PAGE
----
In an address to the House of Commons, Blair said that 1,600 British troops will come out of Iraq "in the coming months," as Iraqi security forces take on more responsibility.
The United Kingdom's combat capability in Iraq will not be diminished, he said, and the remaining British forces will focus on training Iraqi forces and securing the Iranian border and supply routes.
Over time and depending on the progress of Iraqi security forces, Britain will be able to draw down further, possibly to below 5,000 troops once the base at Basra Palace has been transferred to the Iraqis in late summer, Blair said.
"The U.K. military presence will continue into 2008, for as long as we are wanted and have a job to do," he said. "Increasingly our role will be support and training, and our numbers will be able to reduce accordingly."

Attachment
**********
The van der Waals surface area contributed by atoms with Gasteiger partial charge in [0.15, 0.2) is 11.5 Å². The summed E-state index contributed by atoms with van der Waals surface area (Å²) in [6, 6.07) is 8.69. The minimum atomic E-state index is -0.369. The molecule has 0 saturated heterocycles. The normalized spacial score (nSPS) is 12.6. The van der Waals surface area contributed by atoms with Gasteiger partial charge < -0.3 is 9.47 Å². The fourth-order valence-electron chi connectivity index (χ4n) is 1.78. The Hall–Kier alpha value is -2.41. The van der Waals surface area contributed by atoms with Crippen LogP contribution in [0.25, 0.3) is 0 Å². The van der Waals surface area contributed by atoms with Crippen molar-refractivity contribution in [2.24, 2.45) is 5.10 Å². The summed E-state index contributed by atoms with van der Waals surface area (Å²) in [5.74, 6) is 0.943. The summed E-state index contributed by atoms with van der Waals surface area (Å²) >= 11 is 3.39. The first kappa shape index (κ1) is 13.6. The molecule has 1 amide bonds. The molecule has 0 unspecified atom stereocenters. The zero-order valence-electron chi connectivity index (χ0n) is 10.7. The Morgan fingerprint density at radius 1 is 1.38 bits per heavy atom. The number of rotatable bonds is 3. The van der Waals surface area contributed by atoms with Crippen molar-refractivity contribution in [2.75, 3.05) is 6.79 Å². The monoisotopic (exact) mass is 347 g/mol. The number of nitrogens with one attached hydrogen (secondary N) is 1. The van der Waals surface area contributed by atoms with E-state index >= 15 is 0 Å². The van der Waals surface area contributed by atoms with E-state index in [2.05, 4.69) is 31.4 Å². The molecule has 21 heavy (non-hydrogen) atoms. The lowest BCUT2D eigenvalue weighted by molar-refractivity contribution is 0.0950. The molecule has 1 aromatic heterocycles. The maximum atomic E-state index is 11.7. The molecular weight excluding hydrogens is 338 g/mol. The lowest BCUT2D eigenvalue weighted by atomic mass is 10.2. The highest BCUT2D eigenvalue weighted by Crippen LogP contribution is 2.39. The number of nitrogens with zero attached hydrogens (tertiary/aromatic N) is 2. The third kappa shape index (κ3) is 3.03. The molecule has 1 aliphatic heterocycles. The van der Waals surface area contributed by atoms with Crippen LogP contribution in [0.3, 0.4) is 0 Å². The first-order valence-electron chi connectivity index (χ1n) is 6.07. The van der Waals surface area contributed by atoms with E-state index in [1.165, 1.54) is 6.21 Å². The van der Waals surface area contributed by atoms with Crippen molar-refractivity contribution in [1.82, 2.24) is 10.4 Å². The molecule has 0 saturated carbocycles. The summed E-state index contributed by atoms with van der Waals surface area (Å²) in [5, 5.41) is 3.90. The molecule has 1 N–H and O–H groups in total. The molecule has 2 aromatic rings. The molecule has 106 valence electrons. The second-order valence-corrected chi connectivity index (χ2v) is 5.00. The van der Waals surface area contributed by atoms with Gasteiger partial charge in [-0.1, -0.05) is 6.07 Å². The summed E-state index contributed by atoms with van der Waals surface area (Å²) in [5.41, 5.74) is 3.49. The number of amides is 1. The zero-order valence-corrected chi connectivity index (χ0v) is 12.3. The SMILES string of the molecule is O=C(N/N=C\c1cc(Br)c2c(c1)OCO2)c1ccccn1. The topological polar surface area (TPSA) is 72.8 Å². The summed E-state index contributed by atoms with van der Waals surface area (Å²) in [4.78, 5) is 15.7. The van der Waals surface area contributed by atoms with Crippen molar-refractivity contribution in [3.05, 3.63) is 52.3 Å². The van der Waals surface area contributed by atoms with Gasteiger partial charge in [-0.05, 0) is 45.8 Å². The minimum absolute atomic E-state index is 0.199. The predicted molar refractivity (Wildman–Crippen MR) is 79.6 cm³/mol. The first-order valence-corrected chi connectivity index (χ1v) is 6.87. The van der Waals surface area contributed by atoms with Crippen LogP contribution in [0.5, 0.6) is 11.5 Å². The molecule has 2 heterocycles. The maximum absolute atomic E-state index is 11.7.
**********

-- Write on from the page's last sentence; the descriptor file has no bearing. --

At the Pentagon, Bryan Whitman, a Defense Department spokesman, said Blair's announcement was expected, and that the decrease in British troops has been planned for some months.
"You know, Basra is not Baghdad, and in Basra, the British have turned over a lot of responsibilities for the region to Iraqi security forces," Whitman said. "Even with their planned drawdown, they will still have a significant presence that will be doing a number of things."
Whitman noted that many countries still support the coalition efforts in Iraq and Afghanistan, whether through providing troops or financial, diplomatic or legal support. It is up to each country to decide what their participation will be, he stressed.
"I think that the world's democracies understand the importance of continuing to take the fight to the terrorists, and we see that in the participation of many nations in both Afghanistan and Iraq," Whitman said.
In an interview today with Jonathan Karl of ABC News, Vice President Dick Cheney said Britain's decision to withdraw forces is proof that operations are succeeding in some areas of Iraq.
"I look at it, and what I see is an affirmation of the fact that there are parts of Iraq where things are going pretty well," Cheney said. "The focus that we've had, obviously, is Baghdad and the decision the president made to surge troops into Baghdad."